Long‐wave ultraviolet radiation causes increase of membrane‐bound fraction of protein kinase C in rat myeloid leukemia cells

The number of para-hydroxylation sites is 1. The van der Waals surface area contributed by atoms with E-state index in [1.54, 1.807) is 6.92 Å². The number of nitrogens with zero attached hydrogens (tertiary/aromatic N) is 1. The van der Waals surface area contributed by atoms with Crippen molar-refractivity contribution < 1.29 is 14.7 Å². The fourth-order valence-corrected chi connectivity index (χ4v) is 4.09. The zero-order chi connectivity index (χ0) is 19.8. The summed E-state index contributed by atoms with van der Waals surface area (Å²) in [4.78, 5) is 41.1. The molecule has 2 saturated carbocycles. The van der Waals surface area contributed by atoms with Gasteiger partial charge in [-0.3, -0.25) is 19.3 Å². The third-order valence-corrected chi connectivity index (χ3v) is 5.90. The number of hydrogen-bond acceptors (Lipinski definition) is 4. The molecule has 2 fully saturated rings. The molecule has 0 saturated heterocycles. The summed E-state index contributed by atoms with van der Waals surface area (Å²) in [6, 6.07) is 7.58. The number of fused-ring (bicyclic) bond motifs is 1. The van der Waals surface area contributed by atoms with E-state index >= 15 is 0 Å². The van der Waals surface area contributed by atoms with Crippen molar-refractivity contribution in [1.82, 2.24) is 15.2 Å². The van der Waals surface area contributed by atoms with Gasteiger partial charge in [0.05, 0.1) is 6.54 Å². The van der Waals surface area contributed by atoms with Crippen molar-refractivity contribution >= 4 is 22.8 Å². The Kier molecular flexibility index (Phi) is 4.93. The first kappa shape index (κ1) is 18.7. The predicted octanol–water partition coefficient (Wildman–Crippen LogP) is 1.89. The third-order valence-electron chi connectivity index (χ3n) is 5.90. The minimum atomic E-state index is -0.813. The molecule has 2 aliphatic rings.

We examined the effect of long‐wave ultraviolet radiation (UVA) on protein kinase C (PKC) and on the proliferation of rat myeloid leukemia cell line (ChL). Exposure of cells to a single dose of UVA (8 J/cm2 at 372± 10 nm) caused a rapid increase in the quantity of the membrane‐bound PKC, as assessed by 3H‐phorbol ester (3H‐PMA) binding assay (performed at 4°C). Within 2 h of UVA irradation, three peaks of increased 3H‐PMA binding to the ChL cells (by 70–100%) were observed at ca. 20, 60 and 95 min post‐irradiation. The exposure of ChL to UVA caused also a rapid, but transient, decline in the cell proliferation rate (by 18% within 24 h). However, the statistically significant decrease in cell numbers was observed only 3 days later (down by 22%). The inhibition of ChL proliferation was not due to alteration of cell viability as determined by trypan blue exclussion assay, and neither was it caused by cell cycle arrest or apoptosis, as determined by flow cytometry analysis of propidium iodide‐labelled cells and cell morphology in May‐Grünvald‐Giemsa‐stained cell smears. Phorbol‐ester‐induced activation of PKC (performed at 37°C) caused inhibition of ChL proliferation similar to that caused by UVA. This suggests that a UVA‐induced increase of the membrane‐bound fraction of PKC may be responsible for the UVA‐induced inhibition of ChL proliferation.
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